I won’t take this sitting down – how to escape liability for kind thoughts in the workplace (UK)David Whincupon April 17, 2024 at 3:51 pm Employment Law Worldview


Into the second half of April we go with a strong contender for the No Good Deed prize in the 2024 Has it Really Come to This? Awards,.

Employers staring aghast at news in the Times on Saturday that “Offering a seat to older staff risks discrimination” should not worry – there is a great deal less to the case than is reported.

Mr Edreira, now 68, was dismissed by Severn Waste Services and claimed age-related discrimination and harassment, alleging that SWS had tried to force him out when he turned 66.  A little while ago, his health had obliged him to move to a less physical role and around the same time, his manager asked him if he would like a chair, even though his younger colleagues all worked standing up.  When I read the headline I assumed that it was a younger colleague who had made the complaint, but in fact it was Edreira took the view that the offer of a seat demeaned him by reason of his age.

The Employment Tribunal found that the offer of a chair, though not unheard of at SWS, was unusual.  As per the Times report at least, the Judge went on from there to say that Edreira “could legitimately conclude that he was being treated differently to others and therefore  disadvantageously“.  In the end, the ET concluded that Edreira’s age had not been a conscious or unconscious factor in the manager’s offer of a chair, as opposed to his physical health.  But suppose it had been, and that the manager had indeed made the suggestion based on concern for his perception or knowledge of Edreira’s age (he was the oldest in the workforce, though not by much)?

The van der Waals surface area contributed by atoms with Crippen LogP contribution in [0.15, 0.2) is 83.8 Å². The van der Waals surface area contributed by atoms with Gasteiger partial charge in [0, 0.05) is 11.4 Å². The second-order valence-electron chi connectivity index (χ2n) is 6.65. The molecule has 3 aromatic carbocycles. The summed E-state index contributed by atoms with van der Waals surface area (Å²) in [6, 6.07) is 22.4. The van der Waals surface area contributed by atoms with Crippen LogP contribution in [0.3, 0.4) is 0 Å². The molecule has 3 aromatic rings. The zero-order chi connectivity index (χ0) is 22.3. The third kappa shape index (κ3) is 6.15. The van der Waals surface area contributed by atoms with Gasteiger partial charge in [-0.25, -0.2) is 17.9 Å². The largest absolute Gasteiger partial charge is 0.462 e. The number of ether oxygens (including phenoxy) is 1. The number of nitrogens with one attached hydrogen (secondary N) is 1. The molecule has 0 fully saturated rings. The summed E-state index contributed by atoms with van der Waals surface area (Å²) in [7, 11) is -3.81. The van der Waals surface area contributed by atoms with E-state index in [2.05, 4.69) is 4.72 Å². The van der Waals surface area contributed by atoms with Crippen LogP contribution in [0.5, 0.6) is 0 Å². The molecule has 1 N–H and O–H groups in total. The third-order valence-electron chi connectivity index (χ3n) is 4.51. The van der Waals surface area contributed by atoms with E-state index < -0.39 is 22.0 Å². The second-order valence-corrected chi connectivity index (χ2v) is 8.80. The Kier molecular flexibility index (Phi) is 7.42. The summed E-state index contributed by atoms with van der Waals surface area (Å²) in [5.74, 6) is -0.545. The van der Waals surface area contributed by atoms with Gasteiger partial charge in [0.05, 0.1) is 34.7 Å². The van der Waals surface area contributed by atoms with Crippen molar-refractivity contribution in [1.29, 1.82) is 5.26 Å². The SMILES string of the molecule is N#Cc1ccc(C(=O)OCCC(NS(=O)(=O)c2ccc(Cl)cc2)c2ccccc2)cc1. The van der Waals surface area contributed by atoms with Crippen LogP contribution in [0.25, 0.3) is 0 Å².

There are at least two saving arguments available to an employer accused in this way.  The decision that the offer of the chair was not motivated by age meant that ET here did not need to consider them, but they are still both very much alive and well.

First, it is not technically possible to go automatically (the Judge’s “therefore“) from treatment being different to its being disadvantageous.  Difference alone is not enough.  Some assessment must be made of how it is also less favourable treatment.  For all the manager knew, Edreira could have been desperate to sit down at work but didn’t feel he could ask because no one else had, and the offer could well have been aimed at extending his effective working life rather than shortening it and welcomed as such, so different, yes, but not less favourable at all.

Second, Section 26(4)(c) Equality Act states that even conduct which is directly related to age will not be harassment if it is not reasonable for it to be taken by the employee as having the intimidating, humiliating or offensive effect required.  Here there was an express finding that there was nothing unpleasant or rude about how the manager made the offer.  Such a suggestion made politely in private is obviously very different in terms of the offence one could reasonably take from the same thing shouted across the shop-floor and prefaced with “Oi, Grandad…”.